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We are continuing with virtual interviews for the 2024-2025 application cycle.

Multiple Mini InterviewsMMI

Invited applicants will experience the Multiple Mini Interview (MMI) style of interview. Applicants will virtually participate in a circuit of seven independent short interview stations. They review a scenario for two minutes and then discuss the scenario with a rater for six minutes. The applicant is then virtually moved to the next station with a new scenario and a new rater. The raters provide an assessment of their interaction with the applicant. The station scenarios do not test or assess scientific knowledge but instead focus on issues such as communication, ethics, critical thinking, teamwork and opinions on health care issues.

Check out the New York Times article highlighting the power of the MMI and learn more about the process. 

Interviews are by invitation of the Admissions Committee only. Applicants will be able to select their preferred interview time via the PeopleSoft system following receipt of an interview invitation. PURCH Track and MD/PhD applicants will select from a bundle of interview options as there are separate interviews for PURCH and MD/PhD applicants. If an MD/PhD applicant is also applying to the PURCH track, that applicant will be selecting a bundle with three separate interviews.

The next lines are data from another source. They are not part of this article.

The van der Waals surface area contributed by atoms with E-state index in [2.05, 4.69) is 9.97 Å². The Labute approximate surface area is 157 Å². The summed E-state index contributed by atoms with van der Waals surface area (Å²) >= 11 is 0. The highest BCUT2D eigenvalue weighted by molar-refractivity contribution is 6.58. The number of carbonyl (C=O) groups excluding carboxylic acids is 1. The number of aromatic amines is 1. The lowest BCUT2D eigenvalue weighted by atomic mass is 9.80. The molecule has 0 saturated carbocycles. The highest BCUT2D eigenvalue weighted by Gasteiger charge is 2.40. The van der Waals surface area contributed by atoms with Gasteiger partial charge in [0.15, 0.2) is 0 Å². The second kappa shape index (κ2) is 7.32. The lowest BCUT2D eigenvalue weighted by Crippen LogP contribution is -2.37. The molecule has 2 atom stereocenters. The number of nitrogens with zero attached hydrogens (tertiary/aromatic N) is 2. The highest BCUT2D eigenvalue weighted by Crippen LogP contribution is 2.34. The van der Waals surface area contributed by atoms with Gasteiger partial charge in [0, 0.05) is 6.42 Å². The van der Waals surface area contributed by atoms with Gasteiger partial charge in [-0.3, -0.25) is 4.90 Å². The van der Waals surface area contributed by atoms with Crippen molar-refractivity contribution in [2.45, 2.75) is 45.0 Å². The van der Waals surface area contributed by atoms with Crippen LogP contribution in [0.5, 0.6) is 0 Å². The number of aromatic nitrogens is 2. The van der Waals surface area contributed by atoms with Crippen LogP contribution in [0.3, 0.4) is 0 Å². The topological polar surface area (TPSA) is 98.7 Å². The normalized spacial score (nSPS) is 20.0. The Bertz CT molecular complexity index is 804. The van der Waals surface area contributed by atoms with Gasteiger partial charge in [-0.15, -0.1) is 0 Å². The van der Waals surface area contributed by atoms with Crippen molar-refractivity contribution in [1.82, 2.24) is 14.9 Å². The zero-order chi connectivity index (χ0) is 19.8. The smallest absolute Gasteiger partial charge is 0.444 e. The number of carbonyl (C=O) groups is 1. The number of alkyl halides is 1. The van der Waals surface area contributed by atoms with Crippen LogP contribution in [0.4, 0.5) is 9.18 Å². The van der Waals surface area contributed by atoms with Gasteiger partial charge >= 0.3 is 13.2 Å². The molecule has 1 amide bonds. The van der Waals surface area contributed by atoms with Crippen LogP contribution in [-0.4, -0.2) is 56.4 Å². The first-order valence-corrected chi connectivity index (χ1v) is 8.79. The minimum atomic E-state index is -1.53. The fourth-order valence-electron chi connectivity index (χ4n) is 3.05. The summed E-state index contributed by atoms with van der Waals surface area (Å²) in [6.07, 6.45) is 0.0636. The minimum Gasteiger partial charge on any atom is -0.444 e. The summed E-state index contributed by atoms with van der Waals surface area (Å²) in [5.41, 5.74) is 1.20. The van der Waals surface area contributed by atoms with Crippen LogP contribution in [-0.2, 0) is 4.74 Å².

Applicants will be provided access to orientation videos outlining the MMI, our admissions process, curriculum and financial aid prior to their interview date. Opportunities to meet our current medical students will also be available and details and access to any virtual sessions will be accessible within PeopleSoft. 

Due to the complex nature of the MMI, if an applicant arrives late or misses the start of the interviews, they will need to connect with our interview coordinator to see if we can reschedule the interview. A sample scenario is below.


MMI Scenario Example

Since the Severe Acute Respiratory Syndrome (SARS) outbreak most health care institutions have put into place rigid visitor policies that allow a limited number of visitors to visit patients and only during specified hours of the day. In many health care institutions, a common restriction has been a limit of two visitors at a time during a six hour period each day. Initially, staff and health care organizations were very satisfied with visitor policies. However, patients, families and patient advocates launched multiple complaints regarding the restrictive visitor policies.

Consider the viewpoints both supporting and opposing restrictive visitor policies and discuss these with the interviewer.